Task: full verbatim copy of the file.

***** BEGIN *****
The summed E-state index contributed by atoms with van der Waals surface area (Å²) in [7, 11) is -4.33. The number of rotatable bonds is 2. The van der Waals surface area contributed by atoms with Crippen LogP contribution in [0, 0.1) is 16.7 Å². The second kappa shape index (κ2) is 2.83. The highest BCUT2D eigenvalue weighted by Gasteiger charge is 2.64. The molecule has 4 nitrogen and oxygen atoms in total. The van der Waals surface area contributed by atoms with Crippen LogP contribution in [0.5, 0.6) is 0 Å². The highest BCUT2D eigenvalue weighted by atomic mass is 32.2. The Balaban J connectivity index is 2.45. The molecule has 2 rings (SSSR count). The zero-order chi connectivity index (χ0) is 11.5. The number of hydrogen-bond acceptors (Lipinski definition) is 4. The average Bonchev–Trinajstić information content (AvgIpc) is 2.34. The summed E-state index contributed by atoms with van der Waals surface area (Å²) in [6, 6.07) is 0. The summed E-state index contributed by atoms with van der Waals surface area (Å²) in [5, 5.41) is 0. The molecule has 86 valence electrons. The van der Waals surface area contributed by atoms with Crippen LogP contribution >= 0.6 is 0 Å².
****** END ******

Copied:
The summed E-state index contributed by atoms with van der Waals surface area (Å²) in [7, 11) is -4.33. The number of rotatable bonds is 2. The van der Waals surface area contributed by atoms with Crippen LogP contribution in [0, 0.1) is 16.7 Å². The second kappa shape index (κ2) is 2.83. The highest BCUT2D eigenvalue weighted by Gasteiger charge is 2.64. The molecule has 4 nitrogen and oxygen atoms in total. The van der Waals surface area contributed by atoms with Crippen LogP contribution in [0.5, 0.6) is 0 Å². The highest BCUT2D eigenvalue weighted by atomic mass is 32.2. The Balaban J connectivity index is 2.45. The molecule has 2 rings (SSSR count). The zero-order chi connectivity index (χ0) is 11.5. The number of hydrogen-bond acceptors (Lipinski definition) is 4. The average Bonchev–Trinajstić information content (AvgIpc) is 2.34. The summed E-state index contributed by atoms with van der Waals surface area (Å²) in [6, 6.07) is 0. The summed E-state index contributed by atoms with van der Waals surface area (Å²) in [5, 5.41) is 0. The molecule has 86 valence electrons. The van der Waals surface area contributed by atoms with Crippen LogP contribution >= 0.6 is 0 Å².